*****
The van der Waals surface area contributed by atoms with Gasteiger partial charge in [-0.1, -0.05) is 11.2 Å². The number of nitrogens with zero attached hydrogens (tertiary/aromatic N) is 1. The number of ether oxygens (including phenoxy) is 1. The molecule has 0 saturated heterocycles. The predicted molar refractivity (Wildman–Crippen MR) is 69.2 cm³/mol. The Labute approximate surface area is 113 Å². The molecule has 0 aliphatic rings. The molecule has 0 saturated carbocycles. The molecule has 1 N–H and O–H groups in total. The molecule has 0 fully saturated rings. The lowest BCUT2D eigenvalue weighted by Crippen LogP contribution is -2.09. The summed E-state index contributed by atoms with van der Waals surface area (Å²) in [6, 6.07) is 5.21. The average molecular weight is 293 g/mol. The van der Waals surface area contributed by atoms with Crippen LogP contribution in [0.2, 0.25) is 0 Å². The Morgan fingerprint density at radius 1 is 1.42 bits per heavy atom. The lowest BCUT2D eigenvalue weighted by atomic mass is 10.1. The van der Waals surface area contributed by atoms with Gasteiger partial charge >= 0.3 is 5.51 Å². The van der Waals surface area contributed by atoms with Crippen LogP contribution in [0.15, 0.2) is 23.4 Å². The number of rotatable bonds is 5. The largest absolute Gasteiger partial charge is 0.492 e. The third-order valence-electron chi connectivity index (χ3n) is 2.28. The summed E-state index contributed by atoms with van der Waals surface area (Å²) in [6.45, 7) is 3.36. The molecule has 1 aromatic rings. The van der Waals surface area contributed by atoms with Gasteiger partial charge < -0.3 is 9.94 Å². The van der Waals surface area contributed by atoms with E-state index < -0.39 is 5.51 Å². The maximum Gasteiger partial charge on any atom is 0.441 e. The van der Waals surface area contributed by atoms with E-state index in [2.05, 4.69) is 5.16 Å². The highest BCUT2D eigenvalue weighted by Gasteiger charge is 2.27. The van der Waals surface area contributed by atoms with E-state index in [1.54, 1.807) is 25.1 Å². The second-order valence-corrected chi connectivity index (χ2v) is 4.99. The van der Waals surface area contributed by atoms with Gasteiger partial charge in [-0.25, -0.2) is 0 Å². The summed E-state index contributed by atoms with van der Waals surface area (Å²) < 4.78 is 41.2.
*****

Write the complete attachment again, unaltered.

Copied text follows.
The van der Waals surface area contributed by atoms with Gasteiger partial charge in [-0.1, -0.05) is 11.2 Å². The number of nitrogens with zero attached hydrogens (tertiary/aromatic N) is 1. The number of ether oxygens (including phenoxy) is 1. The molecule has 0 saturated heterocycles. The predicted molar refractivity (Wildman–Crippen MR) is 69.2 cm³/mol. The Labute approximate surface area is 113 Å². The molecule has 0 aliphatic rings. The molecule has 0 saturated carbocycles. The molecule has 1 N–H and O–H groups in total. The molecule has 0 fully saturated rings. The lowest BCUT2D eigenvalue weighted by Crippen LogP contribution is -2.09. The summed E-state index contributed by atoms with van der Waals surface area (Å²) in [6, 6.07) is 5.21. The average molecular weight is 293 g/mol. The van der Waals surface area contributed by atoms with Crippen LogP contribution in [0.2, 0.25) is 0 Å². The Morgan fingerprint density at radius 1 is 1.42 bits per heavy atom. The lowest BCUT2D eigenvalue weighted by atomic mass is 10.1. The van der Waals surface area contributed by atoms with Gasteiger partial charge >= 0.3 is 5.51 Å². The van der Waals surface area contributed by atoms with Crippen LogP contribution in [0.15, 0.2) is 23.4 Å². The number of rotatable bonds is 5. The largest absolute Gasteiger partial charge is 0.492 e. The third-order valence-electron chi connectivity index (χ3n) is 2.28. The summed E-state index contributed by atoms with van der Waals surface area (Å²) in [6.45, 7) is 3.36. The molecule has 1 aromatic rings. The van der Waals surface area contributed by atoms with Gasteiger partial charge < -0.3 is 9.94 Å². The van der Waals surface area contributed by atoms with E-state index < -0.39 is 5.51 Å². The maximum Gasteiger partial charge on any atom is 0.441 e. The van der Waals surface area contributed by atoms with E-state index in [2.05, 4.69) is 5.16 Å². The highest BCUT2D eigenvalue weighted by Gasteiger charge is 2.27. The van der Waals surface area contributed by atoms with E-state index in [1.54, 1.807) is 25.1 Å². The second-order valence-corrected chi connectivity index (χ2v) is 4.99. The van der Waals surface area contributed by atoms with Gasteiger partial charge in [-0.25, -0.2) is 0 Å². The summed E-state index contributed by atoms with van der Waals surface area (Å²) < 4.78 is 41.2.